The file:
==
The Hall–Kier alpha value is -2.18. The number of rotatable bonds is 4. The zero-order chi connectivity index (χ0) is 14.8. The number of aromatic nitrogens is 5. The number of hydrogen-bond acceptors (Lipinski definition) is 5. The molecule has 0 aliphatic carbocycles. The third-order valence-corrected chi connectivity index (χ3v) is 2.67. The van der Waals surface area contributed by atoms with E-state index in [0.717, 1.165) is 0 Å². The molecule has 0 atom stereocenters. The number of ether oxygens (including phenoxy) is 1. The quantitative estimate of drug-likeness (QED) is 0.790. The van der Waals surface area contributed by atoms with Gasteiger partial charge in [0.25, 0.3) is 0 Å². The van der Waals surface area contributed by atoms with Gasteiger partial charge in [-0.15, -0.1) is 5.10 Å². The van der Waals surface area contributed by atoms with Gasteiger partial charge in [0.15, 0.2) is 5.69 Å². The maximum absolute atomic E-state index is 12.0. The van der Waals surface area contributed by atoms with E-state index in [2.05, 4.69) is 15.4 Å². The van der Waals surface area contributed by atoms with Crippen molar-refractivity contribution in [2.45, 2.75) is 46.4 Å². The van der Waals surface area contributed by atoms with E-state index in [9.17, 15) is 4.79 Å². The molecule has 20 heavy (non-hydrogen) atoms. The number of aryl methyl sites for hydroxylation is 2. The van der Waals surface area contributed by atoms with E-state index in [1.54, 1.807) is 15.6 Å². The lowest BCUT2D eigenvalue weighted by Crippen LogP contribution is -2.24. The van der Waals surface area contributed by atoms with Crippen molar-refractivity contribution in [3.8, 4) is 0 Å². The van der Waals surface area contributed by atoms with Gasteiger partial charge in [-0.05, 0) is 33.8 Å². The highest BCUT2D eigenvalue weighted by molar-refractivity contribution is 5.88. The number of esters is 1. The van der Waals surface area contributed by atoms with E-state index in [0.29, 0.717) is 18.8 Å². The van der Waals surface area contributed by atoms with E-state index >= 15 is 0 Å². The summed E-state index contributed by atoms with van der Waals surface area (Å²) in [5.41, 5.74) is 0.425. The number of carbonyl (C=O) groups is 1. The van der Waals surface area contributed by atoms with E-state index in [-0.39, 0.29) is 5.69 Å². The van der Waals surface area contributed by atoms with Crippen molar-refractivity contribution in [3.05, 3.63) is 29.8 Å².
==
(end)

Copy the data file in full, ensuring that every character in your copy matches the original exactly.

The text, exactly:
The Hall–Kier alpha value is -2.18. The number of rotatable bonds is 4. The zero-order chi connectivity index (χ0) is 14.8. The number of aromatic nitrogens is 5. The number of hydrogen-bond acceptors (Lipinski definition) is 5. The molecule has 0 aliphatic carbocycles. The third-order valence-corrected chi connectivity index (χ3v) is 2.67. The van der Waals surface area contributed by atoms with E-state index in [0.717, 1.165) is 0 Å². The molecule has 0 atom stereocenters. The number of ether oxygens (including phenoxy) is 1. The quantitative estimate of drug-likeness (QED) is 0.790. The van der Waals surface area contributed by atoms with Gasteiger partial charge in [0.25, 0.3) is 0 Å². The van der Waals surface area contributed by atoms with Gasteiger partial charge in [-0.15, -0.1) is 5.10 Å². The van der Waals surface area contributed by atoms with Gasteiger partial charge in [0.15, 0.2) is 5.69 Å². The maximum absolute atomic E-state index is 12.0. The van der Waals surface area contributed by atoms with E-state index in [2.05, 4.69) is 15.4 Å². The van der Waals surface area contributed by atoms with Crippen molar-refractivity contribution in [2.45, 2.75) is 46.4 Å². The van der Waals surface area contributed by atoms with E-state index in [9.17, 15) is 4.79 Å². The molecule has 20 heavy (non-hydrogen) atoms. The number of aryl methyl sites for hydroxylation is 2. The van der Waals surface area contributed by atoms with E-state index in [1.54, 1.807) is 15.6 Å². The lowest BCUT2D eigenvalue weighted by Crippen LogP contribution is -2.24. The van der Waals surface area contributed by atoms with Crippen molar-refractivity contribution in [3.8, 4) is 0 Å². The van der Waals surface area contributed by atoms with Gasteiger partial charge in [-0.05, 0) is 33.8 Å². The highest BCUT2D eigenvalue weighted by molar-refractivity contribution is 5.88. The number of esters is 1. The van der Waals surface area contributed by atoms with E-state index in [0.29, 0.717) is 18.8 Å². The van der Waals surface area contributed by atoms with E-state index >= 15 is 0 Å². The summed E-state index contributed by atoms with van der Waals surface area (Å²) in [5.41, 5.74) is 0.425. The number of carbonyl (C=O) groups is 1. The van der Waals surface area contributed by atoms with E-state index in [-0.39, 0.29) is 5.69 Å². The van der Waals surface area contributed by atoms with Crippen molar-refractivity contribution in [3.05, 3.63) is 29.8 Å².